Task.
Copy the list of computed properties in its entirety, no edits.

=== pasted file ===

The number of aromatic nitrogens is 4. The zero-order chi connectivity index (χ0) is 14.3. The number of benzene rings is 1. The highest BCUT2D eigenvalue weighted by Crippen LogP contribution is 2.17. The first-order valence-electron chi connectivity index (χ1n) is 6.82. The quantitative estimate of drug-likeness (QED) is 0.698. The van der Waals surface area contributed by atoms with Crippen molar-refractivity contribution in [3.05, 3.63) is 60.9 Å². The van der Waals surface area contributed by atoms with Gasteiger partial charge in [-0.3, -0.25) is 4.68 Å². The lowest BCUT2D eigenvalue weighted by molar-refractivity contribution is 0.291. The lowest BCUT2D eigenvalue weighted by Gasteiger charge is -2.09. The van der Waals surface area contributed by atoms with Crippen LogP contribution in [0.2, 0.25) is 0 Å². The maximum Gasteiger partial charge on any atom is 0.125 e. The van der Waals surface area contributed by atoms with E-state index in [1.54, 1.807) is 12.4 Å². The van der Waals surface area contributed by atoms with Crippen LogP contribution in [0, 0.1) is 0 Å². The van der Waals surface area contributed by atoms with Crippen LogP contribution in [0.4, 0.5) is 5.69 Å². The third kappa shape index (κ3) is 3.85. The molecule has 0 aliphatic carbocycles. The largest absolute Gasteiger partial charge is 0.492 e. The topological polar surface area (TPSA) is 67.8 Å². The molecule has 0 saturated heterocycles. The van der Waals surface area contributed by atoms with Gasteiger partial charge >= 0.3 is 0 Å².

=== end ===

The number of aromatic nitrogens is 4. The zero-order chi connectivity index (χ0) is 14.3. The number of benzene rings is 1. The highest BCUT2D eigenvalue weighted by Crippen LogP contribution is 2.17. The first-order valence-electron chi connectivity index (χ1n) is 6.82. The quantitative estimate of drug-likeness (QED) is 0.698. The van der Waals surface area contributed by atoms with Crippen molar-refractivity contribution in [3.05, 3.63) is 60.9 Å². The van der Waals surface area contributed by atoms with Gasteiger partial charge in [-0.3, -0.25) is 4.68 Å². The lowest BCUT2D eigenvalue weighted by molar-refractivity contribution is 0.291. The lowest BCUT2D eigenvalue weighted by Gasteiger charge is -2.09. The van der Waals surface area contributed by atoms with Crippen LogP contribution in [0.2, 0.25) is 0 Å². The maximum Gasteiger partial charge on any atom is 0.125 e. The van der Waals surface area contributed by atoms with E-state index in [1.54, 1.807) is 12.4 Å². The van der Waals surface area contributed by atoms with Crippen LogP contribution in [0, 0.1) is 0 Å². The van der Waals surface area contributed by atoms with Crippen LogP contribution in [0.4, 0.5) is 5.69 Å². The third kappa shape index (κ3) is 3.85. The molecule has 0 aliphatic carbocycles. The largest absolute Gasteiger partial charge is 0.492 e. The topological polar surface area (TPSA) is 67.8 Å². The molecule has 0 saturated heterocycles. The van der Waals surface area contributed by atoms with Gasteiger partial charge >= 0.3 is 0 Å².